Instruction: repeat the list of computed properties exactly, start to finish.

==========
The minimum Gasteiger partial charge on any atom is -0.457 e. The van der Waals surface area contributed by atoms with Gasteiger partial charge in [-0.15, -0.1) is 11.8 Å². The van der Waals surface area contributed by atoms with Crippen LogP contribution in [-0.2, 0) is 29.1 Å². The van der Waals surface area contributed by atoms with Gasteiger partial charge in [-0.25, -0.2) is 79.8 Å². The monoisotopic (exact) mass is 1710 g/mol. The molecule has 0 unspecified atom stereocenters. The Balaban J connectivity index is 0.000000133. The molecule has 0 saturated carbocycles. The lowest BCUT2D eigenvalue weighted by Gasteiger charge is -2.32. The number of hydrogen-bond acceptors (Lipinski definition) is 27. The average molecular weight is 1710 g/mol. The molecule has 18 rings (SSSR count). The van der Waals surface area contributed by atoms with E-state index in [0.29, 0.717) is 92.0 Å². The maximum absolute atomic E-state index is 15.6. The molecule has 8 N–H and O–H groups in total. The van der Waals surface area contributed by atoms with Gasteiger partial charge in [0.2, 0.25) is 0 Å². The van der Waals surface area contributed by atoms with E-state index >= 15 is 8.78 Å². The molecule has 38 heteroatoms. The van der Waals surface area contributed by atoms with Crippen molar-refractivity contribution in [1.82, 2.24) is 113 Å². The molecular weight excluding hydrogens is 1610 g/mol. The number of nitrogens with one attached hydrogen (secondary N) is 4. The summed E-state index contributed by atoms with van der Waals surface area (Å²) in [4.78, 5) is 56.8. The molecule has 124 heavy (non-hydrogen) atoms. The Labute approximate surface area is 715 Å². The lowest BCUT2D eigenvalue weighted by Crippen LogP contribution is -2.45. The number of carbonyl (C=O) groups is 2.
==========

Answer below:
The minimum Gasteiger partial charge on any atom is -0.457 e. The van der Waals surface area contributed by atoms with Gasteiger partial charge in [-0.15, -0.1) is 11.8 Å². The van der Waals surface area contributed by atoms with Crippen LogP contribution in [-0.2, 0) is 29.1 Å². The van der Waals surface area contributed by atoms with Gasteiger partial charge in [-0.25, -0.2) is 79.8 Å². The monoisotopic (exact) mass is 1710 g/mol. The molecule has 0 unspecified atom stereocenters. The Balaban J connectivity index is 0.000000133. The molecule has 0 saturated carbocycles. The lowest BCUT2D eigenvalue weighted by Gasteiger charge is -2.32. The number of hydrogen-bond acceptors (Lipinski definition) is 27. The average molecular weight is 1710 g/mol. The molecule has 18 rings (SSSR count). The van der Waals surface area contributed by atoms with E-state index in [0.29, 0.717) is 92.0 Å². The maximum absolute atomic E-state index is 15.6. The molecule has 8 N–H and O–H groups in total. The van der Waals surface area contributed by atoms with Gasteiger partial charge in [0.2, 0.25) is 0 Å². The van der Waals surface area contributed by atoms with E-state index >= 15 is 8.78 Å². The molecule has 38 heteroatoms. The van der Waals surface area contributed by atoms with Crippen molar-refractivity contribution in [1.82, 2.24) is 113 Å². The molecular weight excluding hydrogens is 1610 g/mol. The number of nitrogens with one attached hydrogen (secondary N) is 4. The summed E-state index contributed by atoms with van der Waals surface area (Å²) in [4.78, 5) is 56.8. The molecule has 124 heavy (non-hydrogen) atoms. The Labute approximate surface area is 715 Å². The lowest BCUT2D eigenvalue weighted by Crippen LogP contribution is -2.45. The number of carbonyl (C=O) groups is 2.